The economic crisis and lockdowns have led schools to shut and pupils to drop out, but homegrown solutions are emerging to fill the gap
The Shatila refugee town on the outskirts of Beirut measures 1 sq km and houses more than 14,000 refugees. It has been home to Batool Ghanem for a third of her life.
Since fleeing the Syrian war in 2011, Ghanem has learned to navigate the settlement’s narrow, winding streets and pebbly ground by heart, as well as the tangled web of electricity wires dangling between its buildings over people’s heads.
But it was not until her daughter began going to school that she noticed that many of the other more than 650 children in Shatila did not attend.
“They were on the streets when I walked my own daughter to and from school. I asked why they weren’t in class, and their parents’ matter-of-fact response was, ‘they just don’t go,’” she says.
Lebanon, which is experiencing what the World Bank has described as “one of the most severe crises episodes globally since the mid-19th century”, hosts the world’s largest number of refugees per capita.
The crisis, which has slashed 97% off the value of its currency, the lira, since 2019, has had a severe impact on 1.5 million Syrian refugees living in the country. With nine out of 10 Syrian refugees living in extreme poverty, education has become a luxury most are unable to afford.
“It was so sad. Kids of 14 and older could not read – and I had the time to help,” says Ghanem. “I had resigned as an assistant in a dentist’s clinic for my kids, and now had time on my hands. So, I made that my cause.”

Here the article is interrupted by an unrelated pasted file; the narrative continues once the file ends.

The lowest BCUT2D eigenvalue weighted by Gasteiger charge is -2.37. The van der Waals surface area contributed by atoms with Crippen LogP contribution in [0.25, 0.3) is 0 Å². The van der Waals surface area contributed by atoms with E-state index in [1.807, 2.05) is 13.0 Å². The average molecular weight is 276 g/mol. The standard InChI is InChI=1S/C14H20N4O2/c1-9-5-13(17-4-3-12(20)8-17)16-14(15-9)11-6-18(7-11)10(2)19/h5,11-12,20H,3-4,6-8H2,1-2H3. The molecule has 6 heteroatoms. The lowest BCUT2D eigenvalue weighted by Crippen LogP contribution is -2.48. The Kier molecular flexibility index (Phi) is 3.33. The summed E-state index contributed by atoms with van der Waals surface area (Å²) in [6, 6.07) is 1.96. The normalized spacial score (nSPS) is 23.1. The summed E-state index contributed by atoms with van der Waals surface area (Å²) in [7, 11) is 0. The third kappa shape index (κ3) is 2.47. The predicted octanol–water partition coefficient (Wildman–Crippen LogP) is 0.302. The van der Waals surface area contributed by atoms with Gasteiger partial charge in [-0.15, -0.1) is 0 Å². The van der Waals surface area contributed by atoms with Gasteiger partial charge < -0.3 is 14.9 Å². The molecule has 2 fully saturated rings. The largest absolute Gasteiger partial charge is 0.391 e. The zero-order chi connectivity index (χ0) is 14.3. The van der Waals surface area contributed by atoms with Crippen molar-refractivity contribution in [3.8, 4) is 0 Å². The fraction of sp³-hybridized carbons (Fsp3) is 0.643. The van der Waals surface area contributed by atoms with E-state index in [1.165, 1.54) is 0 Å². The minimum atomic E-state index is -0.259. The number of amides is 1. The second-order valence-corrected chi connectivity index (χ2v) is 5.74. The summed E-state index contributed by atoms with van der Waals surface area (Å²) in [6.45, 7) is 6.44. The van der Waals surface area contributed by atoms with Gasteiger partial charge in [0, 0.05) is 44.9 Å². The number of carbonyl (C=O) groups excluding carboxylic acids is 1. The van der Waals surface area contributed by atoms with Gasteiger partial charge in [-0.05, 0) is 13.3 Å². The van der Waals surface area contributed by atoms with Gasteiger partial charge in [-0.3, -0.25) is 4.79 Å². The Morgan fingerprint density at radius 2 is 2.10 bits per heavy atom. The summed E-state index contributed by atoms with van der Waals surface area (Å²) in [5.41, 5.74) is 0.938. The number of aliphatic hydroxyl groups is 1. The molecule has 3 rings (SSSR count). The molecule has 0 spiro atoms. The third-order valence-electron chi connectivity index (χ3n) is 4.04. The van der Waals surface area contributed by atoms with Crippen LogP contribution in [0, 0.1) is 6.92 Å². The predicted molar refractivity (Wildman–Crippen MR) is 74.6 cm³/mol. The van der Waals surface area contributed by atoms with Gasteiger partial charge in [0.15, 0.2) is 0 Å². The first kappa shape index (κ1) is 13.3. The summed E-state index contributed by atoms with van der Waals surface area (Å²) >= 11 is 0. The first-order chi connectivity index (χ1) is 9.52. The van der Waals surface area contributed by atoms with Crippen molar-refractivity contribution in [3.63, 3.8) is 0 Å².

The crisis has left Lebanon’s education system high and dry. As teachers’ salaries have lost about 90% of their value, frequent strikes and resignations have kept public schools shut for most of the year, and many closed down altogether in the past three years because they could not afford running costs.
Refugee children face additional barriers including “xenophobia, limited spaces in public schools, lack of civil documentation and limited pathways to transition to formal education”, according to the UN agency for refugees (UNHCR).
In August 2020, Ghanem transformed a small room at her husband’s photography studio in Shatila into a classroom. She knocked on neighbours’ doors, inviting their children to come for two hours every day. “There were no desks, and students rested their books on their laps. But they still came with an eagerness to learn reading, numbers and song,” she says.
As more children came, she extended her teaching hours and volunteers arrived to help. With funding from the Austrian NGO Caravan of Humanity, a centre was set up, with 19 staff, 50 desks and three blackboards. “To date, we’ve taught about 300 children between six and 16 in the Oxygen centre. We named it that because learning is just as important [as oxygen],” she says.
Nada Zubara, 10, was four when she left Syria with her family and had never set foot in a school. As she proudly shows a certificate from the Oxygen centre for coming first in a test, she says: “I dream of being a teacher, and today I’m one step closer to that. Before coming to the centre, I could not write my name, but now I read street signs to my mother.”